Despite the advent of fund passporting schemes, feeder funds remain strong. Among the major Southeast Asian markets (excluding Singapore), foreign asset managers selling funds in Malaysia, Thailand and the Philippines typically enter through feeder funds, which are offshore funds wrapped in the name of a local manager.
The AUM for feeder funds in Thailand and Malaysia had double-digit annual growth in 2016, the latest figures available, according to Cerulli.
Top 10 master fund managers (AUM in $m)
Source: Cerulli Associates
Offering feeder funds in Thailand has always been the most viable channel for foreign asset managers rather than establishing an on-the-ground presence, according to Quah Chin Chin, Singapore-based associate director at Cerulli.
“It is interesting because foreign managers are seen as a competitor if they have an on-the-ground presence. That’s why the likes of Aberdeen and CIMB Principal have not really done so well in Thailand,” Quah told FSA.
In addition, foreign managers can partner with multiple local fund managers to sell their funds under the master-feeder route in Southeast Asia except in Malaysia, Quah said.
For example, the reason why Pimco saw a surge of assets in Thailand was because it was able to work with more than one local partner.
“That is why the Pimco GIS Income Fund became one of the best sellers, and there are many other examples.”
TMB Asset Management’s Global Income Fund, which is a feeder fund that invests into the Pimco GIS Income Fund, became one of the best-selling newly-launched products in Asia-Pacific last year, with $2.02bn in net sales, according to data from Broadridge Financial.
Last year, local managers in Thailand were interested in wrapping foreign multi-asset strategies and equity strategies focusing on emerging markets, China and Japan, Quah said, citing a survey the firm conducted in 2017.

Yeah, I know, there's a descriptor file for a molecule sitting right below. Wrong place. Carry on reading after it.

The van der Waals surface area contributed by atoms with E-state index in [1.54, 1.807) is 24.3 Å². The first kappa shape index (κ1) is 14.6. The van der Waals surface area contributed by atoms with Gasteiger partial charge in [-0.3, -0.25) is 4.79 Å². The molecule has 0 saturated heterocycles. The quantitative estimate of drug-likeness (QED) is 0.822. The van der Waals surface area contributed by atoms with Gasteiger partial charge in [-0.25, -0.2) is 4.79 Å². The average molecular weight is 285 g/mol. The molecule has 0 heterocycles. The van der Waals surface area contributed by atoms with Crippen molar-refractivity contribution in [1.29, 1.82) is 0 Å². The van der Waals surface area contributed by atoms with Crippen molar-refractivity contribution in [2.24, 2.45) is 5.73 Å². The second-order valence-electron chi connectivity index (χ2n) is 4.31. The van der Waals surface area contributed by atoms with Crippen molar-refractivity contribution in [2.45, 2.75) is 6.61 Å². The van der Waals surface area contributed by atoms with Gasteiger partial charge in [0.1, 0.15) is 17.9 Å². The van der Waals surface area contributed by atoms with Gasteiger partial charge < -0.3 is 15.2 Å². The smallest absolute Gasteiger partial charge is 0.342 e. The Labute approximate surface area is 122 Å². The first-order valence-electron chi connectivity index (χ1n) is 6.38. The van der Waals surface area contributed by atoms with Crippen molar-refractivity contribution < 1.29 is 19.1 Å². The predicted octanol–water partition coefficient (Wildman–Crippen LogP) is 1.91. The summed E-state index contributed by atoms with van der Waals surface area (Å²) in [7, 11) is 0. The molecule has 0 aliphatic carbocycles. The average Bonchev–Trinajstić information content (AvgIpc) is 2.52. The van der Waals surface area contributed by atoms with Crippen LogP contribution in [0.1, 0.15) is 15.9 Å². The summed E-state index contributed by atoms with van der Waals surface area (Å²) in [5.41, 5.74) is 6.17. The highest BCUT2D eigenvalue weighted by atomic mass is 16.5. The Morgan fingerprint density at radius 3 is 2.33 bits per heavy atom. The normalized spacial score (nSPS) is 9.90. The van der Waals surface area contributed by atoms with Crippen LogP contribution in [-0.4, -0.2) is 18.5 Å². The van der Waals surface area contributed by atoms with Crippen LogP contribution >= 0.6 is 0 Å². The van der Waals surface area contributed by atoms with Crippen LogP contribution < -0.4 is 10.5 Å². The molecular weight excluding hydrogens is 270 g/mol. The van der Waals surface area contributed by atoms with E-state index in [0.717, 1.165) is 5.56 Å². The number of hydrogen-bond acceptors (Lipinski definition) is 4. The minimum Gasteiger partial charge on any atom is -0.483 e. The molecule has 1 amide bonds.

In Malaysia, asset growth for feeder funds in 2016 was $1.8bn, up 20% from the previous year.
Tan Kian Hong, Singapore-based senior analyst, said local managers managing local assets tend to outperform their benchmarks. However, they rely on foreign managers for offshore investment expertise. Around 40% of local fund managers are seeking tie ups with foreign managers to launch feeder funds, according to Tan.
Local managers in Malaysia last year said that they are keen on launching feeder funds with equity strategies focused on global or developed markets, emerging markets or sectors, according to Tan.
Commenting on regulatory developments, Tan said that Malaysia’s recent focus was the development of its ETF market.
Malaysia’s Securities Commission launched initiatives last year to develop a more vibrant ETF market, which include recommending the lower minimum capital requirement for ETF issuers and the broadening of ETF distribution channels by permitting financial institutions, online platforms and financial planners to offer ETFs to clients via stock brokerage firms.
However, the country’s ETF industry is still at the beginning stage and therefore foreign managers specialising in ETFs may not see many opportunities in the market.
“The demand for ETFs is not quite there yet,” Quah said.